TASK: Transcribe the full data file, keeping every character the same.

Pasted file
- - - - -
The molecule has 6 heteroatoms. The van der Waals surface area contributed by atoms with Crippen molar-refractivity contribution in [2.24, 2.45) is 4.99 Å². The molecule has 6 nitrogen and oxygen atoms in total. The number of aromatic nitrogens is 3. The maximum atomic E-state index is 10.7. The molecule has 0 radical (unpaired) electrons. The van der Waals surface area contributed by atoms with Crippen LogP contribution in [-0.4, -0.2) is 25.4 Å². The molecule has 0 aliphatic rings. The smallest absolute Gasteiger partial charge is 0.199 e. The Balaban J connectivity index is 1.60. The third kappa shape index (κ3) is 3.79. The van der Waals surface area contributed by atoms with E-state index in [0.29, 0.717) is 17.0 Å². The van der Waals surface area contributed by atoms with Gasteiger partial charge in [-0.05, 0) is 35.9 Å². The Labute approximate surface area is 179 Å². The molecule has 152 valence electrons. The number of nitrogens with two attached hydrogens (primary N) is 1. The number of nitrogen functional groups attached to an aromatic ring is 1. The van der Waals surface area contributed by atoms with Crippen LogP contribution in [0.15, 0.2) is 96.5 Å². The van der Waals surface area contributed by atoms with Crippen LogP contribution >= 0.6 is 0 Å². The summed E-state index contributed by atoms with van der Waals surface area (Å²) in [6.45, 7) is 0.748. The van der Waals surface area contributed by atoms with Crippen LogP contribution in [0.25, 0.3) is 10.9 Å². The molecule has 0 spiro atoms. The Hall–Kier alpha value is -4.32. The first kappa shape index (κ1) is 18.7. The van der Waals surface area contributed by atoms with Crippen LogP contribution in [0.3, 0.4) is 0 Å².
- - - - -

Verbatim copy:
The molecule has 6 heteroatoms. The van der Waals surface area contributed by atoms with Crippen molar-refractivity contribution in [2.24, 2.45) is 4.99 Å². The molecule has 6 nitrogen and oxygen atoms in total. The number of aromatic nitrogens is 3. The maximum atomic E-state index is 10.7. The molecule has 0 radical (unpaired) electrons. The van der Waals surface area contributed by atoms with Crippen LogP contribution in [-0.4, -0.2) is 25.4 Å². The molecule has 0 aliphatic rings. The smallest absolute Gasteiger partial charge is 0.199 e. The Balaban J connectivity index is 1.60. The third kappa shape index (κ3) is 3.79. The van der Waals surface area contributed by atoms with E-state index in [0.29, 0.717) is 17.0 Å². The van der Waals surface area contributed by atoms with Gasteiger partial charge in [-0.05, 0) is 35.9 Å². The Labute approximate surface area is 179 Å². The molecule has 152 valence electrons. The number of nitrogens with two attached hydrogens (primary N) is 1. The number of nitrogen functional groups attached to an aromatic ring is 1. The van der Waals surface area contributed by atoms with Crippen LogP contribution in [0.15, 0.2) is 96.5 Å². The van der Waals surface area contributed by atoms with Crippen LogP contribution >= 0.6 is 0 Å². The summed E-state index contributed by atoms with van der Waals surface area (Å²) in [6.45, 7) is 0.748. The van der Waals surface area contributed by atoms with Crippen LogP contribution in [0.25, 0.3) is 10.9 Å². The molecule has 0 spiro atoms. The Hall–Kier alpha value is -4.32. The first kappa shape index (κ1) is 18.7. The van der Waals surface area contributed by atoms with Crippen LogP contribution in [0.3, 0.4) is 0 Å².